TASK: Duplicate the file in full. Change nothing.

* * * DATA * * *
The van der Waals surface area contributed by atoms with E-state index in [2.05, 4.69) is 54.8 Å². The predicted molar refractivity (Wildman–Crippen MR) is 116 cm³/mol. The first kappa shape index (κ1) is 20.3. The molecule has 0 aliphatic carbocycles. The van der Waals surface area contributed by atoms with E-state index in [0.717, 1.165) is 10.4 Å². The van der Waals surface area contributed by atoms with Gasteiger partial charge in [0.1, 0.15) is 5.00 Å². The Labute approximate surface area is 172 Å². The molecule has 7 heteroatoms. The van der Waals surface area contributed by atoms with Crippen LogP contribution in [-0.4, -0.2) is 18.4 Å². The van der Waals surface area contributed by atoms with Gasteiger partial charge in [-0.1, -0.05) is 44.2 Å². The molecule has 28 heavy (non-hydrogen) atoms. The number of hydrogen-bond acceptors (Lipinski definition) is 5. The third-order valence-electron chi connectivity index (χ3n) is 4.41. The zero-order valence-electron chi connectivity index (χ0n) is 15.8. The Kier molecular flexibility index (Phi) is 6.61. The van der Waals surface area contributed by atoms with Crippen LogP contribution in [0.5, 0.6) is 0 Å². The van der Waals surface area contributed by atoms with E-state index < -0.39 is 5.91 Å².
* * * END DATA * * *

The van der Waals surface area contributed by atoms with E-state index in [2.05, 4.69) is 54.8 Å². The predicted molar refractivity (Wildman–Crippen MR) is 116 cm³/mol. The first kappa shape index (κ1) is 20.3. The molecule has 0 aliphatic carbocycles. The van der Waals surface area contributed by atoms with E-state index in [0.717, 1.165) is 10.4 Å². The van der Waals surface area contributed by atoms with Gasteiger partial charge in [0.1, 0.15) is 5.00 Å². The Labute approximate surface area is 172 Å². The molecule has 7 heteroatoms. The van der Waals surface area contributed by atoms with Crippen LogP contribution in [-0.4, -0.2) is 18.4 Å². The van der Waals surface area contributed by atoms with Gasteiger partial charge in [-0.1, -0.05) is 44.2 Å². The molecule has 28 heavy (non-hydrogen) atoms. The number of hydrogen-bond acceptors (Lipinski definition) is 5. The third-order valence-electron chi connectivity index (χ3n) is 4.41. The zero-order valence-electron chi connectivity index (χ0n) is 15.8. The Kier molecular flexibility index (Phi) is 6.61. The van der Waals surface area contributed by atoms with Crippen LogP contribution in [0.5, 0.6) is 0 Å². The van der Waals surface area contributed by atoms with E-state index < -0.39 is 5.91 Å².